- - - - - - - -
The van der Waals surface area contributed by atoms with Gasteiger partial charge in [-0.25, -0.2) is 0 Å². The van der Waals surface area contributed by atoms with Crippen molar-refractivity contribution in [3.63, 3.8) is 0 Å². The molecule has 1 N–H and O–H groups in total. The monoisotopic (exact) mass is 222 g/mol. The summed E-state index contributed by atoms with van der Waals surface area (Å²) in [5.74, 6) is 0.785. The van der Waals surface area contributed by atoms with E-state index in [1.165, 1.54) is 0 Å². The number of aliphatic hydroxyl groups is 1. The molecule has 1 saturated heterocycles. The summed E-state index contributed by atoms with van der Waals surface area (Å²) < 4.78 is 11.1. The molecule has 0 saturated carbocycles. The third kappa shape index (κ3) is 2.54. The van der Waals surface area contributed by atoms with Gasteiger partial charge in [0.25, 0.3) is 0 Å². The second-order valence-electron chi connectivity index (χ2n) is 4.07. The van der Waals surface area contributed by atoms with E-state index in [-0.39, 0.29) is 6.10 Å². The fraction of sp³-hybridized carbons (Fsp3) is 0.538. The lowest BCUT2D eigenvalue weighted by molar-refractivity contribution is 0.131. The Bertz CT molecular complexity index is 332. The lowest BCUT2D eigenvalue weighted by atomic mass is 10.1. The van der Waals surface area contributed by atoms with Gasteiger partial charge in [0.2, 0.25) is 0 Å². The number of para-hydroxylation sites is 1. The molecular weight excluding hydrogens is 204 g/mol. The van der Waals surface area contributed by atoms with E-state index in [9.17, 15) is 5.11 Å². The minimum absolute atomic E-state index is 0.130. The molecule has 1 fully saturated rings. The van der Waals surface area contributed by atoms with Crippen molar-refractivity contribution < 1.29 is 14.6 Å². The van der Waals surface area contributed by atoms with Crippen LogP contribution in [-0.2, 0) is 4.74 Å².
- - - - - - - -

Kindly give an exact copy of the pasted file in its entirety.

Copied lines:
The van der Waals surface area contributed by atoms with Gasteiger partial charge in [-0.25, -0.2) is 0 Å². The van der Waals surface area contributed by atoms with Crippen molar-refractivity contribution in [3.63, 3.8) is 0 Å². The molecule has 1 N–H and O–H groups in total. The monoisotopic (exact) mass is 222 g/mol. The summed E-state index contributed by atoms with van der Waals surface area (Å²) in [5.74, 6) is 0.785. The van der Waals surface area contributed by atoms with E-state index in [1.165, 1.54) is 0 Å². The number of aliphatic hydroxyl groups is 1. The molecule has 1 saturated heterocycles. The summed E-state index contributed by atoms with van der Waals surface area (Å²) < 4.78 is 11.1. The molecule has 0 saturated carbocycles. The third kappa shape index (κ3) is 2.54. The van der Waals surface area contributed by atoms with Gasteiger partial charge in [0.25, 0.3) is 0 Å². The second-order valence-electron chi connectivity index (χ2n) is 4.07. The van der Waals surface area contributed by atoms with E-state index in [-0.39, 0.29) is 6.10 Å². The fraction of sp³-hybridized carbons (Fsp3) is 0.538. The lowest BCUT2D eigenvalue weighted by molar-refractivity contribution is 0.131. The Bertz CT molecular complexity index is 332. The lowest BCUT2D eigenvalue weighted by atomic mass is 10.1. The van der Waals surface area contributed by atoms with Gasteiger partial charge in [0.2, 0.25) is 0 Å². The number of para-hydroxylation sites is 1. The molecular weight excluding hydrogens is 204 g/mol. The van der Waals surface area contributed by atoms with E-state index in [9.17, 15) is 5.11 Å². The minimum absolute atomic E-state index is 0.130. The molecule has 1 fully saturated rings. The van der Waals surface area contributed by atoms with Crippen molar-refractivity contribution < 1.29 is 14.6 Å². The van der Waals surface area contributed by atoms with Crippen LogP contribution in [-0.2, 0) is 4.74 Å².